The child sex-abuse accusations against former Penn State assistant football coach Jerry Sandusky are staggering and yet familiar. Mr. Sandusky, the founder of the Second Mile charity for troubled boys, generously brought them to football games and treated them to food, clothes and gifts, eight men told a grand jury. He also fondled them or exposed himself or had sex with them, they testified. One might think it would be easy to prosecute such accusations made by men, now in their late teens or 20s, who tell remarkably similar stories. But federal data show that less than half of suspects in child sex-abuse cases are brought to trial, mostly because no crime can be proved against them. "It's really tough" to get justice on child sexual abuse, said Bill Murray, a Los Angeles community activist who leads the National Association of Adult Survivors of Child Abuse.
Prosecutors claim Jerry Sandusky sexually abused boys ranging in age from 8 to 17, eight of whom were molested on the Penn State campus, according to a document with new details about the case filed Thursday. The Pennsylvania attorney general's office said in the document that crimes involving one of the 10 alleged victims took place in Florida and Texas, while another boy was abused at his own school. Prosecutors were more specific in the document about the ages of the boys than in earlier reports, but much of the information is similar to details revealed in grand jury presentments issued last year that formed the basis for charges against the former Penn State assistant football coach.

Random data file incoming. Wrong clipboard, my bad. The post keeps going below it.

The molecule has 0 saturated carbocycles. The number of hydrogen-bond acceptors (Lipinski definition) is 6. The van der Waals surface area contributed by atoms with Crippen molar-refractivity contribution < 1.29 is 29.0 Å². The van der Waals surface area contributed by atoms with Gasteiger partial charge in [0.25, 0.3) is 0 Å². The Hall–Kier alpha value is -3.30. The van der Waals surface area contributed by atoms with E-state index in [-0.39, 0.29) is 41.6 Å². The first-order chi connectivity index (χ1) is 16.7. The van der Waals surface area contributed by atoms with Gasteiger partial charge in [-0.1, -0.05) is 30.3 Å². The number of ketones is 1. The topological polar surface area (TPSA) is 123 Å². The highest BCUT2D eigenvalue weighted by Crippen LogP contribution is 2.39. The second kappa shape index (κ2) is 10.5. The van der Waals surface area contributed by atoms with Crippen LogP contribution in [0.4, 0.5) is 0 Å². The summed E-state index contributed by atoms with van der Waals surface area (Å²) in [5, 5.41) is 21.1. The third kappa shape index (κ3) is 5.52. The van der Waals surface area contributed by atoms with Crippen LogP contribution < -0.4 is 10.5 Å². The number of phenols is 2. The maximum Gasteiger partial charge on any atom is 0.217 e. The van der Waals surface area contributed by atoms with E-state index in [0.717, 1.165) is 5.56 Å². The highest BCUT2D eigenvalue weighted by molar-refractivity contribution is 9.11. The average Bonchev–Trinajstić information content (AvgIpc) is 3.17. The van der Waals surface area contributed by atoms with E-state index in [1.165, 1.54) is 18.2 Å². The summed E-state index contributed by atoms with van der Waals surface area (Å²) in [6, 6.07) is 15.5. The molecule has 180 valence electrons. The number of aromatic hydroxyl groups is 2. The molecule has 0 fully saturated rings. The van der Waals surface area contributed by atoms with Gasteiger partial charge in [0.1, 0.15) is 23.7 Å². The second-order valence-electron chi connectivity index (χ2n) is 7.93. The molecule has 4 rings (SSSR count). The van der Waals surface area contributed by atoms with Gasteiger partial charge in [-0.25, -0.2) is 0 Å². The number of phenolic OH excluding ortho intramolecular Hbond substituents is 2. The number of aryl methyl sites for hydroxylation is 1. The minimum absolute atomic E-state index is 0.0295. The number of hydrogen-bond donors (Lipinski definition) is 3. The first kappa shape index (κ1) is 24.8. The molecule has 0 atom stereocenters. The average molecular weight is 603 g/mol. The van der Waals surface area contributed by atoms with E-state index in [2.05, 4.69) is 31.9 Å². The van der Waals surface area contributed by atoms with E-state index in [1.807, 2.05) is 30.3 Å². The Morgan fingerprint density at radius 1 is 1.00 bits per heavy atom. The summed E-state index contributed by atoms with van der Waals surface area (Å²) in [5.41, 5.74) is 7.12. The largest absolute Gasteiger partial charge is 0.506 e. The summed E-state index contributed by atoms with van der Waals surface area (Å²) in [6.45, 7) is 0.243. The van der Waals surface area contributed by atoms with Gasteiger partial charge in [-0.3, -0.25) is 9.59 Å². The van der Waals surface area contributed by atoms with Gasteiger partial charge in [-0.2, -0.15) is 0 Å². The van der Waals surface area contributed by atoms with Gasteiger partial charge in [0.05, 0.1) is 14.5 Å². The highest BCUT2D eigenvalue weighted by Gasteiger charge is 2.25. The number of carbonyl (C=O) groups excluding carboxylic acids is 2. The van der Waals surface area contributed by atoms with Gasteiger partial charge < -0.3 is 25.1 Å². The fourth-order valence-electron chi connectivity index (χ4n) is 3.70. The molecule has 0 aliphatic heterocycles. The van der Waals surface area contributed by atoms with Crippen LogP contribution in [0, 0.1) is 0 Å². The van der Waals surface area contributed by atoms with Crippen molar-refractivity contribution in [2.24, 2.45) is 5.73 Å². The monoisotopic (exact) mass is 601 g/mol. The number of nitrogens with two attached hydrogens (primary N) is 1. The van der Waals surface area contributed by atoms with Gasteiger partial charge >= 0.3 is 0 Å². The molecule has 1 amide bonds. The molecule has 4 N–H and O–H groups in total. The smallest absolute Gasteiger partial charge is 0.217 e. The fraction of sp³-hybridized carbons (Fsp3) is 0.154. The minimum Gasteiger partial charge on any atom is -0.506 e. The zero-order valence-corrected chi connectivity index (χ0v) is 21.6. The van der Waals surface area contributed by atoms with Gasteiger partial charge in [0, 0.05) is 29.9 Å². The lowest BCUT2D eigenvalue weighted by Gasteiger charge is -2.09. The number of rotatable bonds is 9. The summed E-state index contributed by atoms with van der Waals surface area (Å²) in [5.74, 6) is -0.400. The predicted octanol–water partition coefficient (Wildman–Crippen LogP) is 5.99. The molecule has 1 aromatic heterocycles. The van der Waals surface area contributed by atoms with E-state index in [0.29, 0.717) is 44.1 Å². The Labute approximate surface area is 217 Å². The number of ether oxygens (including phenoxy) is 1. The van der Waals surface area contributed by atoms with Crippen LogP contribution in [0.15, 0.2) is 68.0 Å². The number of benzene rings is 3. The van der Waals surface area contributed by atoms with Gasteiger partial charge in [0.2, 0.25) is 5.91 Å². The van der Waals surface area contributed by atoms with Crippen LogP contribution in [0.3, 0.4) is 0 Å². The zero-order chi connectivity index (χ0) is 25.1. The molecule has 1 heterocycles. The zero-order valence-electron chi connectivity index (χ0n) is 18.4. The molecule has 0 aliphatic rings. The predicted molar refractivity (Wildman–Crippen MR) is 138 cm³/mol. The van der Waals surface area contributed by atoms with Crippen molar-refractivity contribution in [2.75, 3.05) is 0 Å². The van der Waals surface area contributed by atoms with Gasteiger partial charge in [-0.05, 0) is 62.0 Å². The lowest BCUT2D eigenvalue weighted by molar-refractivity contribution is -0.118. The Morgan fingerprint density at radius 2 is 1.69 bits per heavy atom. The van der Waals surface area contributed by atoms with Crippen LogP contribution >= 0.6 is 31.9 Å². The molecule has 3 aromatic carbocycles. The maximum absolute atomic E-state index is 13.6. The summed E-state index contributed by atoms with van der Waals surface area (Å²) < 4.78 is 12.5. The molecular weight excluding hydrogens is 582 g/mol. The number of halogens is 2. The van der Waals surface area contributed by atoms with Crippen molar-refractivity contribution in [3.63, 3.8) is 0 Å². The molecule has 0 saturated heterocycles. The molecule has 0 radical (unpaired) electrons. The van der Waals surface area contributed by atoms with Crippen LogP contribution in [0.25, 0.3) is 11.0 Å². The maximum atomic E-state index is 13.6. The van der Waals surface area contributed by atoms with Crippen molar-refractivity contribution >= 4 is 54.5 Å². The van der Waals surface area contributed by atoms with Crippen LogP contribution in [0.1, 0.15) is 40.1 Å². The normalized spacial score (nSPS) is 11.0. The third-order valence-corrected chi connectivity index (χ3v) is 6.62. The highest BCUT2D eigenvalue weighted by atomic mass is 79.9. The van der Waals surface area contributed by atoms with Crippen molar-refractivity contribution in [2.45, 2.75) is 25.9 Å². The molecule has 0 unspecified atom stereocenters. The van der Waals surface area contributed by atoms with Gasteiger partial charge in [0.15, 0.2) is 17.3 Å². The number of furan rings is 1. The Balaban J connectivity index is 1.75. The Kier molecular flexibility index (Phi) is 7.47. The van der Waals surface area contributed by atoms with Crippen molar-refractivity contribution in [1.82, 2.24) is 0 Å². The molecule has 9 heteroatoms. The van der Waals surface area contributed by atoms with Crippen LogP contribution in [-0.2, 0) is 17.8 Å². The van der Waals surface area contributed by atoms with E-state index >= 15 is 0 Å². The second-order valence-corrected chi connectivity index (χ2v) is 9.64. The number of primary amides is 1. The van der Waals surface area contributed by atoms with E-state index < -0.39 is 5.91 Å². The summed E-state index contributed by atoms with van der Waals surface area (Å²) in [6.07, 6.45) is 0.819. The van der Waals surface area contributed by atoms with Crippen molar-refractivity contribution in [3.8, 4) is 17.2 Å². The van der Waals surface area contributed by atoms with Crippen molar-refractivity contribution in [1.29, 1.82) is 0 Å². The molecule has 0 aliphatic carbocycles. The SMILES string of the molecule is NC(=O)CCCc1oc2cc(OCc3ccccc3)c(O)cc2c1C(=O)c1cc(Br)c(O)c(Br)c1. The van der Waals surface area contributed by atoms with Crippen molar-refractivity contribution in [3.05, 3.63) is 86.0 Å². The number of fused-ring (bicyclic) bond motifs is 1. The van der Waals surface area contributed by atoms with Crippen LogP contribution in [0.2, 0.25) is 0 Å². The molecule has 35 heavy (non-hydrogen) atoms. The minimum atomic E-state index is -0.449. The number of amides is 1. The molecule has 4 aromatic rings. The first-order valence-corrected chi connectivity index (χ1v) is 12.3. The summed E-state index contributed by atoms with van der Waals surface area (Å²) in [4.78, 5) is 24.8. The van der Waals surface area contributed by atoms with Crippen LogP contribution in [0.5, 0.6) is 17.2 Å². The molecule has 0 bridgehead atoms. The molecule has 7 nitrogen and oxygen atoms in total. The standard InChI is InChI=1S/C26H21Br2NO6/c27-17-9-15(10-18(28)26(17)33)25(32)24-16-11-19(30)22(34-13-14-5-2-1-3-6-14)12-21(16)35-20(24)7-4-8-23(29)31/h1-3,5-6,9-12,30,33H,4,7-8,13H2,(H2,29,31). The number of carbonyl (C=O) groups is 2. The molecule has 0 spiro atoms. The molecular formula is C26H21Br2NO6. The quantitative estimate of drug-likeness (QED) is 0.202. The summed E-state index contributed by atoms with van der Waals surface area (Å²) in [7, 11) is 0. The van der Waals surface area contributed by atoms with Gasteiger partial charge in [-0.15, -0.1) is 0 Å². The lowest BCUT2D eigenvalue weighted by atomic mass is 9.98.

Connecticut lawmakers are holding a public hearing to discuss whether state law needs to be changed in the wake of the child abuse scandal at Penn State University. The informational hearing before the Legislature's Judiciary Committee and Select Committee on Children on Tuesday is focusing on expanding the statute that requires teachers, health professionals and others to report suspected child abuse.